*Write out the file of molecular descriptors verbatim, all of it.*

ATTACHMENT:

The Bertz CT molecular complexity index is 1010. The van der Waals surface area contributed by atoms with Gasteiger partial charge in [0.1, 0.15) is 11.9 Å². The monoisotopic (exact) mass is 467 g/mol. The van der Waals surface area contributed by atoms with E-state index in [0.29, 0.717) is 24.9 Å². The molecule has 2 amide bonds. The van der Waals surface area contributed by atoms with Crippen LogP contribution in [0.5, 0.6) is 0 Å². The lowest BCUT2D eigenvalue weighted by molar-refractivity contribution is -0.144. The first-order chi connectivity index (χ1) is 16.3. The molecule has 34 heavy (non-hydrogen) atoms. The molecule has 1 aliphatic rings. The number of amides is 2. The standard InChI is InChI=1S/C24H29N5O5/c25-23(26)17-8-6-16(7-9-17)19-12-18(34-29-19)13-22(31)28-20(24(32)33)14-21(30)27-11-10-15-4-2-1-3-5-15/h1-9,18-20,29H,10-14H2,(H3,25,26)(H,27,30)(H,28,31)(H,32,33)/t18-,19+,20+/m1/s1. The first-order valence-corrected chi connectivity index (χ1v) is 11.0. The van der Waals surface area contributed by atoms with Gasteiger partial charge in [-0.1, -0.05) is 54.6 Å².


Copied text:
The Bertz CT molecular complexity index is 1010. The van der Waals surface area contributed by atoms with Gasteiger partial charge in [0.1, 0.15) is 11.9 Å². The monoisotopic (exact) mass is 467 g/mol. The van der Waals surface area contributed by atoms with E-state index in [0.29, 0.717) is 24.9 Å². The molecule has 2 amide bonds. The van der Waals surface area contributed by atoms with Crippen LogP contribution in [0.5, 0.6) is 0 Å². The lowest BCUT2D eigenvalue weighted by molar-refractivity contribution is -0.144. The first-order chi connectivity index (χ1) is 16.3. The molecule has 34 heavy (non-hydrogen) atoms. The molecule has 1 aliphatic rings. The number of amides is 2. The standard InChI is InChI=1S/C24H29N5O5/c25-23(26)17-8-6-16(7-9-17)19-12-18(34-29-19)13-22(31)28-20(24(32)33)14-21(30)27-11-10-15-4-2-1-3-5-15/h1-9,18-20,29H,10-14H2,(H3,25,26)(H,27,30)(H,28,31)(H,32,33)/t18-,19+,20+/m1/s1. The first-order valence-corrected chi connectivity index (χ1v) is 11.0. The van der Waals surface area contributed by atoms with Gasteiger partial charge in [-0.1, -0.05) is 54.6 Å².